Let’s get the indelicate part out of the way up top: This column is about poop.
Specifically, Belmont’s poop, which a new federal report points to as an especially big culprit in the Mystic River’s poor water quality. Despite years of warnings from state and federal regulators, and millions spent on the town’s stormwater system, too much of the wealthy suburb’s sewage continues to leak into waterways and surrounding communities. Unless the town tidies up, it may be time for regulators to crack down.
According to the Environmental Protection Agency, Belmont’s municipal stormwater system has been in “significant violation” of the Clean Water Act for the last three years, based on bacteria levels recorded at storm-drain outfalls. Belmont is currently the only municipality in Greater Boston under such a warning. The town’s environmental rap sheet also includes state water-quality violations in 2000 and 2007, the result of sewage leaking into storm drains. Those drains empty into tributaries of Alewife Brook, which in turn flows into the Mystic.
The town has spent more than $8 million on upgrades over the last 12 years. But that investment hasn’t translated into much progress, according to water quality tests. The town’s spending also trails Cambridge, which has put more than $100 million into stormwater upgrades, and even much poorer cities like Revere, which agreed to make $50 million in investments to their stormwater systems.
A new report from the EPA and the Mystic River Watershed Association puts the problem in sharper focus. The Mystic River has historically received low water quality marks; last year, it got a D. But that river-wide grade masked geographical differences that the new report lays bare. For instance, the stretch of river near Somerville’s Assembly Square is now clean enough for swimming on most days; in the new report card it earned a B+.
Belmont’s Winn’s Brook, in contrast, got an F. On many days, just getting splashed with the water coming out of the culvert flowing into Little Pond, which in turn flows into Alewife and the Mystic, poses a health hazard. (The town’s director of community development, Glenn Clancy, didn’t return a phone call or e-mail.)
To be fair, Belmont is not the only problem area the report highlighted in the Mystic River’s watershed. Like most municipalities in Massachusetts, Belmont has aging pipes that are costly to repair. Island End River in Everett and Mill Creek in Chelsea got Fs too.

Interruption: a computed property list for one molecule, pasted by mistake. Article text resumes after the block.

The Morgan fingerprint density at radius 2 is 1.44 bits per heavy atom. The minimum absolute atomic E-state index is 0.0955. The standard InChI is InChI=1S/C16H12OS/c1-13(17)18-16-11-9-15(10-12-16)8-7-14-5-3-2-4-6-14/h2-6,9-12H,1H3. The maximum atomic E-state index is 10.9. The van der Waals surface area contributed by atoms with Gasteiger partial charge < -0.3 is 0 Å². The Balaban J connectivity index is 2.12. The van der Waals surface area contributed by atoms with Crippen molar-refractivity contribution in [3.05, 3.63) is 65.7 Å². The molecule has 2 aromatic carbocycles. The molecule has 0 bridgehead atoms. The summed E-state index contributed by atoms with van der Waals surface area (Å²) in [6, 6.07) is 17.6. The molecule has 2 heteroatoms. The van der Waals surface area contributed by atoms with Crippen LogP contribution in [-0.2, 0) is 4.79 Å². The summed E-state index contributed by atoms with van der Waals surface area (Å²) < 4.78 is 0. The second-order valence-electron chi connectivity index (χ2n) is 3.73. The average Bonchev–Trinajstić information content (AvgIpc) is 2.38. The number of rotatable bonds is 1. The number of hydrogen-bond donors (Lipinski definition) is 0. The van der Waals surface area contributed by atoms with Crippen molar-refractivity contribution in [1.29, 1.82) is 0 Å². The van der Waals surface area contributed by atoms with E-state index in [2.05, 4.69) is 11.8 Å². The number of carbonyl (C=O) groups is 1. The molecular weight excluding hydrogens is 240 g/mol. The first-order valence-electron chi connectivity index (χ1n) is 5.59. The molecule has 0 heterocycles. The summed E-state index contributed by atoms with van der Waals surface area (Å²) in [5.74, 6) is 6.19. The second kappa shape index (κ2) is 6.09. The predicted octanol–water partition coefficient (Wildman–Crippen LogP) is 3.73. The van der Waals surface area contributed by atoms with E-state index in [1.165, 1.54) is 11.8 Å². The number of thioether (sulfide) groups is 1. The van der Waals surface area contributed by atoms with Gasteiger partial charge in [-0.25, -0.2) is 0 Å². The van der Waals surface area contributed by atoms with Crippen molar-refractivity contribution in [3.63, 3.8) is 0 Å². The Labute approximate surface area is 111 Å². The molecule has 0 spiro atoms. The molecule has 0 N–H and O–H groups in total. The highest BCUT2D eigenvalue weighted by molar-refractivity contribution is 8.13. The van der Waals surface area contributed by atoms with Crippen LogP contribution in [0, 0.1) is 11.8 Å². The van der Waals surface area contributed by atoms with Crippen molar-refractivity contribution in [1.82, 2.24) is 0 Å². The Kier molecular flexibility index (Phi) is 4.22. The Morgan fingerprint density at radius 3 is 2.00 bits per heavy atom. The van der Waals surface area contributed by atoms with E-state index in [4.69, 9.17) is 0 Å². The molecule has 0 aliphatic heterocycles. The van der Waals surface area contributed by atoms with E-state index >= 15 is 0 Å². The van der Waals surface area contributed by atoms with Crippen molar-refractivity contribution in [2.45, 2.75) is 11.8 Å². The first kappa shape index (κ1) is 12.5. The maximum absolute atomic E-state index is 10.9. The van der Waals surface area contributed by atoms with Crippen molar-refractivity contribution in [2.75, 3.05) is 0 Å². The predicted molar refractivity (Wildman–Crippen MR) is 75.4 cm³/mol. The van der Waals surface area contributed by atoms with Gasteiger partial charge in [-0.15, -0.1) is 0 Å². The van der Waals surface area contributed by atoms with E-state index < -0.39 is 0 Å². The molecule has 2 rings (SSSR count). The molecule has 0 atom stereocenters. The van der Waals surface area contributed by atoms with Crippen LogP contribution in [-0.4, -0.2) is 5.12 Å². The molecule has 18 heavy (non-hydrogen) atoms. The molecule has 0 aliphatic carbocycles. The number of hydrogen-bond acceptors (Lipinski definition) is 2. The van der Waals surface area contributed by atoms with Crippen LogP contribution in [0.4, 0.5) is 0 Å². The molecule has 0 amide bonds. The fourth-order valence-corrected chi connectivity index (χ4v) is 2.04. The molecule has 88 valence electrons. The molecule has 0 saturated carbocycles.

Sewage pollution is a problem that can be solved if municipalities make it a priority, adding enforcement to close illegal hookups to storm drains, or spending more on upgrades. Meanwhile, the EPA could help prod communities along by referring them to the Department of Justice, as it did with Revere before that city signed a consent decree in 2010 to improve its system. An EPA official, Todd Borci, said legal action is “always one of the tools that we look at” to bring communities into compliance.
In the long run, though, towns and cities may need to find different ways to finance stormwater-system improvements, so those unglamorous projects don’t have to compete for funding with more politically popular programs. A few cities in Massachusetts, including Newton, have set up separate stormwater utilities, which assess fees on businesses and homeowners to maintain the drainage system. Although it’s been slow to catch on in New England, the idea makes a lot of sense, in part because it lets municipalities charge by the amount of stormwater that property-owners generate.
By identifying weak links instead of giving the entire Mystic one grade, the new report sought to focus attention where it’s most needed. It shouldn’t take another EPA report card to drive home the point that when it comes to Belmont — and its downstream neighbors — the current arrangement stinks.
Alan Wirzbicki is a Globe editorial writer. He can be reached at firstname.lastname@example.org.